Fundraiser for access to clean water raises around $2K

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Rob Le Cates

Members of the Newman Catholic Center Roy Lanham, the director of campus ministry, Brianna Bartosz, a senior communications disorder sciences major, and Erin Zurek, a graduate student studying communication disorder sceinces bring water from Lake Charleston to Sister City Park after walking a mile there and back Friday afternoon. Zurek has been doing this for three years and hopes that people will help contribute to the cause. “It’s just an hour out of our day,” Zurek said. “We didn’t even walk that far compared to like how other people who don’t have reliable access to water, who would have had to walk in order to survive.”

Ryan Meyer, Multimedia Reporter

Gray skies and cold weather provided the backdrop to the Walk for Water on Thursday evening as part of Haiti Solidarity Week. 

The event saw members of the Newman Center community and the Haiti Connection walk from Sister City Park to Lake Charleston and back bearing buckets of water in an act of solidarity with those in Haiti who have to travel long distances to get access to clean water.  

Brianna Bartosz, a senior communication disorders major, is the chair for the Haiti Connection and described the purpose of Walk for Water.  

“This is a moment for the Haiti Connection to walk in solidarity and be in union with the thousands of women and children around the world, especially in Haiti, who are walking miles for clean water that they can’t have, that they don’t have,” Bartosz said. “Everything is donation-based, so everything that we make goes towards that water project.” 

The thermometer hovered around 40 degrees during the walk, but Christopher Halle, a graduate student studying exercise physiology, said he thought the turnout was still good.  

“I think it went really well,” Halle said. “I know last year we had some really good weather and obviously we had a bigger turnout because of that. But still, even with the bad weather we still had a really good turnout today. Even though about half the people didn’t show up, we still had a lot of people who did want to come and still want to make a difference.”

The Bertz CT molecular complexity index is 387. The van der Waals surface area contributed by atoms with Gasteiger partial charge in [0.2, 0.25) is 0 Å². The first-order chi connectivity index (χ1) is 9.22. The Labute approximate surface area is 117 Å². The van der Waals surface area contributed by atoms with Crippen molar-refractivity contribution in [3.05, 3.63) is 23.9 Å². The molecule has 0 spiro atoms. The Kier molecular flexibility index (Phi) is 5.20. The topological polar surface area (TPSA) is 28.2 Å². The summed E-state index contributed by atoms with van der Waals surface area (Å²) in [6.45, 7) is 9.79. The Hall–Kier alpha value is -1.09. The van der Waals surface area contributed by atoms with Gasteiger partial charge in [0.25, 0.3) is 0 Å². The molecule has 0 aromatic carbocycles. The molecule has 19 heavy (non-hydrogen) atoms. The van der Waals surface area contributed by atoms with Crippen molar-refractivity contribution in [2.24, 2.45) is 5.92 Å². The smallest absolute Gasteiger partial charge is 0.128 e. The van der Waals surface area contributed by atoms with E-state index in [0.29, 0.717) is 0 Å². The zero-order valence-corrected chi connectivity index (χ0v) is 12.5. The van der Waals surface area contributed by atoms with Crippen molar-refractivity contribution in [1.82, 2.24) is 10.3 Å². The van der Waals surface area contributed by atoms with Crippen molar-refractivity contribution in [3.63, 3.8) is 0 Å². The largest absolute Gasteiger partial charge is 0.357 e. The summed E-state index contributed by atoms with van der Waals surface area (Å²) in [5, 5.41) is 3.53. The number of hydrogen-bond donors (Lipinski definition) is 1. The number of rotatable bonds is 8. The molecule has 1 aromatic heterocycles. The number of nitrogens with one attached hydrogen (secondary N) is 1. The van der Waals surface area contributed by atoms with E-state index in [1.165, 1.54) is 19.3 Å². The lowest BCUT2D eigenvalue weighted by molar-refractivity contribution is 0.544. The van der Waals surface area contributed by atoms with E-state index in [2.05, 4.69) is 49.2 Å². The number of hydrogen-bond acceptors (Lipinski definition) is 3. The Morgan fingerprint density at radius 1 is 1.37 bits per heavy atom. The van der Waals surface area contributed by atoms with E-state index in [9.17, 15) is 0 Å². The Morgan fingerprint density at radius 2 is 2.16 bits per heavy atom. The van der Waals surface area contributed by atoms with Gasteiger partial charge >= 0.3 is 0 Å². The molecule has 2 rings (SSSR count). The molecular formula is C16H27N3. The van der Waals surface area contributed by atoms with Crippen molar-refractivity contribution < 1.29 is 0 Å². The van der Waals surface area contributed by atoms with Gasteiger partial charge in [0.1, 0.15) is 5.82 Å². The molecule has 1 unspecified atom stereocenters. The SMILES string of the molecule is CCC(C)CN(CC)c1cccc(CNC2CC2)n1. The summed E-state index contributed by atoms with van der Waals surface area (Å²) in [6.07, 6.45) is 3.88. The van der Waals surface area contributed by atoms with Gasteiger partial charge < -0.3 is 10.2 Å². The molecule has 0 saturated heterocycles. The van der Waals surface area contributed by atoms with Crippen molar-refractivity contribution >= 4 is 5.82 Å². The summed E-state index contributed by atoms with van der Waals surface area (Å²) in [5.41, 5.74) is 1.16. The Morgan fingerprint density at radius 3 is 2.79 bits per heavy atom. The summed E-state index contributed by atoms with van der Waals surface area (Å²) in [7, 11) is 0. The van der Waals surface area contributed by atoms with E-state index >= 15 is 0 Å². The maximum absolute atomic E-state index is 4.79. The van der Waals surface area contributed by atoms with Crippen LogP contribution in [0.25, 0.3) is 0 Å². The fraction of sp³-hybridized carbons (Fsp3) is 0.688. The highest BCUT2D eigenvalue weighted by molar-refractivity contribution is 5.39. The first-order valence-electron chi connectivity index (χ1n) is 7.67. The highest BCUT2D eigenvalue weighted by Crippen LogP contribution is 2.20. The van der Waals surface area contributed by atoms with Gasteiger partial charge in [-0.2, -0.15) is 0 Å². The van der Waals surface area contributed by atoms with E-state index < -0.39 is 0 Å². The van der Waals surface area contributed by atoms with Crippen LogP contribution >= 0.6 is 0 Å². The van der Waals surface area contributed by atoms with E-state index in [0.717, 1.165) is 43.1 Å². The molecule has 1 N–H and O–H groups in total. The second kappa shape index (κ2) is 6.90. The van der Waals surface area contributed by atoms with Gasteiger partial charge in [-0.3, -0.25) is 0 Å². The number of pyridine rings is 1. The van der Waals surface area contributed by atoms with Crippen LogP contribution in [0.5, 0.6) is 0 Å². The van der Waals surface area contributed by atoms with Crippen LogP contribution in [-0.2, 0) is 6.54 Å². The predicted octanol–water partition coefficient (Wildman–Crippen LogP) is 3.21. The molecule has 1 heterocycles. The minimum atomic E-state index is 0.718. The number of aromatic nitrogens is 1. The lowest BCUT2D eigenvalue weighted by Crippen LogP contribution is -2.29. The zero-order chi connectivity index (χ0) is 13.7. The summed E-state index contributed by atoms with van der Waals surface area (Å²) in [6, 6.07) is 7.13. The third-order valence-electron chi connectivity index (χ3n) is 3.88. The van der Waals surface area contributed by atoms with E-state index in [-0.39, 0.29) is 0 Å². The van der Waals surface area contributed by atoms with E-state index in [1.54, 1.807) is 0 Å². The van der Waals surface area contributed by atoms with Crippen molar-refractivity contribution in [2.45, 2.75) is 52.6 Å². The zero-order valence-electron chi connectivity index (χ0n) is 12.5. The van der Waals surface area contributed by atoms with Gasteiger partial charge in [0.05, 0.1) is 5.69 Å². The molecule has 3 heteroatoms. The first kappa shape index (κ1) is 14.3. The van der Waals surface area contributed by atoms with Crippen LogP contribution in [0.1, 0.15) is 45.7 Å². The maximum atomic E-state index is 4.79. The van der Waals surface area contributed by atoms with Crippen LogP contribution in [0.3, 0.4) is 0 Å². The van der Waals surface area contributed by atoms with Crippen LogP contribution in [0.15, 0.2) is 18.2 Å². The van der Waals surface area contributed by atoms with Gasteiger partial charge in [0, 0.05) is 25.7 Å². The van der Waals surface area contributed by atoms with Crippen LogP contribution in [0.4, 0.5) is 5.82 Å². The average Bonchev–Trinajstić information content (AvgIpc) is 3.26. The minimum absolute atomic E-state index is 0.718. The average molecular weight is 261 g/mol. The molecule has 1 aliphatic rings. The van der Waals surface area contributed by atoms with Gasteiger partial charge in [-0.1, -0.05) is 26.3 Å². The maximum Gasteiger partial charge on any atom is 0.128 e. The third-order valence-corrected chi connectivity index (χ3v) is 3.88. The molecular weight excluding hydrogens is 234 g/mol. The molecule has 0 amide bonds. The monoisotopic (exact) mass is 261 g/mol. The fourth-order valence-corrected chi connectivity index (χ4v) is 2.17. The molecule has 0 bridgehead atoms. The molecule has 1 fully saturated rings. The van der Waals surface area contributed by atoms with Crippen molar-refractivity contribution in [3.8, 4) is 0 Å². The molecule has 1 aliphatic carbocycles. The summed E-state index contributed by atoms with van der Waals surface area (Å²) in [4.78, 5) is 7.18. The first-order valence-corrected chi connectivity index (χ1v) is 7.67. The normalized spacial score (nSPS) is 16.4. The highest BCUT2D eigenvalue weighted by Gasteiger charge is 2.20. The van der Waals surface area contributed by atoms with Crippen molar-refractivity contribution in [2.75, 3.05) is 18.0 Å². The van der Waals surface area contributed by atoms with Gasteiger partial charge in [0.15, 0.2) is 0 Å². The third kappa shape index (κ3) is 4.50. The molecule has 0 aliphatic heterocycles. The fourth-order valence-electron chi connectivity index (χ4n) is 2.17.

Bartosz and Halle both said the hike was a challenge, but all the participants were game to complete it.  

“It was very slippery, very wet,” Bartosz said. “But it was amazing, it was just a true moment of beauty and God’s grace that I asked everyone, ‘Does everyone still want to go all the way to the lake,’ it’s very hilly, there’s lots of ups and downs to it, and everyone says, ‘Yes, let’s go to the lake.’ So that was just a beautiful moment to just see.” 

Halle said his reason for participating this year was because any help counts and it can inspire others, adding that as a college student the help doesn’t always come by way of money.  

“I’m always one to try and help out, I’m very active in the Newman community, and I love always helping out,” Halle said. “Here in the States we are very privileged to be able to have things such as clean drinking water and be able to have warm homes at night and be able to really live in luxury compared to these third-world countries…So any little bit that I can still help out still counts.” 

Roy Lanham, the director and campus minister at Newman, explained the meaning behind the nearly-two mile walk that the participants did to fill up their buckets and bring them back.  

“So today is really about helping people to realize, ‘Dang, if I have to walk this distance all the time, every day of my life, I wouldn’t take a shower very often,’” Lanham said. “Or now I recognize the difficulty that people have, so access to water is huge in this world of ours.” 

Lanham estimated the donations’ final amount to be close to $2,000, which he said would provide 200 families with clean drinking water. 

“Our small effort today translates into some real difference in people’s lives,” Lanham said.

 

Ryan Meyer can be reached at 581-2812 or at [email protected]